Contention 1: Small share and declining birthrates
Look at Pew's map of EU member states + Britain. You'll see that the highest Muslim share of any Western European country's population is in France, but it's till only at 7.5%. The overall Muslim share of Europe's population was 6% in 2010. It is projected to be 8% in 2030. Even if we make the Eurabian camp's mistake of assuming exponential population growth from now until the end of time, we're talking about 10% of the population in 2050, 12% in 2070; 14% in 2090, and 16% in 2110. Hardly a Eurabia in 50 to a hundred years.

But even those assumptions are quite flawed. You see, the reason why the Muslim share of Europe's population increased from 4 to 6% over the last 20 years is because, as my opponent will point out, the non-Muslim European birthrate is lower than the Muslim European birthrate. However, Muslim birthrates throughout the world, including in Europe, have been declining over time. In fact, so have marriage rates, among European Muslims:"the somewhat interesting thing that he mentions is a Muslim flight from marriage. The decline of marriage in Europe is well known but striking: The female marriage rate fell in Germany from 98% to 59% from 1965 to 2000; it fell in France over that period from 99% to 61%; in Sweden from 98% to 49%; in Britain, from nearly 100% to 54%."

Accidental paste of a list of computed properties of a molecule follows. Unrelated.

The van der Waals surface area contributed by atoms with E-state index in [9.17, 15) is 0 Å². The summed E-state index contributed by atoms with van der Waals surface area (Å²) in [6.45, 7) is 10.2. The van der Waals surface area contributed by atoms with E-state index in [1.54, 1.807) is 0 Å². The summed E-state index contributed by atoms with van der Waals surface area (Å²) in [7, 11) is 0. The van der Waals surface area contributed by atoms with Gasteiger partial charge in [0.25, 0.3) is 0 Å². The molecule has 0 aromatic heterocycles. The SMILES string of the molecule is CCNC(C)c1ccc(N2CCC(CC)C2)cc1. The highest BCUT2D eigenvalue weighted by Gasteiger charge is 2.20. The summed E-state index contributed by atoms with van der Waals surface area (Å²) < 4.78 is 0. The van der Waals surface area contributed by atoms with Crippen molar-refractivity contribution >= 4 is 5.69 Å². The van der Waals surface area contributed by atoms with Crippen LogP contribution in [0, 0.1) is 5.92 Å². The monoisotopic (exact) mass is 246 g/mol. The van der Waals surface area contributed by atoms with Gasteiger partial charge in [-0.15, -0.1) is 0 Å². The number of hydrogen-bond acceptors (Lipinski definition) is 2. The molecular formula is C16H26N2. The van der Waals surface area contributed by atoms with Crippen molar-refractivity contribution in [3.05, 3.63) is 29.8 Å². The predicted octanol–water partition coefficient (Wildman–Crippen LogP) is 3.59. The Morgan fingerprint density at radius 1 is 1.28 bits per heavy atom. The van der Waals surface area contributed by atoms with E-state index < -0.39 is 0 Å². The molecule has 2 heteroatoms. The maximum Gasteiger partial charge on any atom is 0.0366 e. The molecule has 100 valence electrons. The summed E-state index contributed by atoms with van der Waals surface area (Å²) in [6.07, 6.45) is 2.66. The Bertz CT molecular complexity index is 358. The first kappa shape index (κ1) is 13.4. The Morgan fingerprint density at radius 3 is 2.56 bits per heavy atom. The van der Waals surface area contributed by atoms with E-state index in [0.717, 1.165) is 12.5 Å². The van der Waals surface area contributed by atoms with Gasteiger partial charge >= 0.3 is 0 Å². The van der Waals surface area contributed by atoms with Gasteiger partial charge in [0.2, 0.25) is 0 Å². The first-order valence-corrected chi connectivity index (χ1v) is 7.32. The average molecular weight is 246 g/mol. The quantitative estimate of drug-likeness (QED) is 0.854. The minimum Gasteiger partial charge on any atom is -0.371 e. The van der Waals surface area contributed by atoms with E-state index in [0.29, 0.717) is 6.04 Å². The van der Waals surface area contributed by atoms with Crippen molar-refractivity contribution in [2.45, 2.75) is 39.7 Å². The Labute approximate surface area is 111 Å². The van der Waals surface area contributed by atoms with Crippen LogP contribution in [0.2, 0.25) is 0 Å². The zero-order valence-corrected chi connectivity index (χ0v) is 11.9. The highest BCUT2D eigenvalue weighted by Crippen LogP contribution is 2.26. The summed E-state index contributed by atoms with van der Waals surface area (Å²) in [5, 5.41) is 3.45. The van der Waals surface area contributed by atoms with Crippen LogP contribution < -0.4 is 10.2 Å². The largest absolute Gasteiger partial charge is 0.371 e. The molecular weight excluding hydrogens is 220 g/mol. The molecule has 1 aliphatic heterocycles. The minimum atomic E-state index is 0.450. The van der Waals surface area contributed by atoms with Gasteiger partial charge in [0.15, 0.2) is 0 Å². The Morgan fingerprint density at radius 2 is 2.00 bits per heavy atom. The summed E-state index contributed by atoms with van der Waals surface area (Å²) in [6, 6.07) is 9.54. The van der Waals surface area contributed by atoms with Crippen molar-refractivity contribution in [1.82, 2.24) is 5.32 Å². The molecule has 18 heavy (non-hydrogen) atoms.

Pew projects that by 2030, Muslim birthrates will go down from 2.2 to 2.0; non-Muslim birthrates will go up from 1.5 to 1.6. If that trend continues into 2050, -.2 and +.1, then by mid century it'll be 1.8 and 1.7 respectively. These figures indicate that growth in the Muslim share of Europe's population will stop at around 10% in 2050. [4]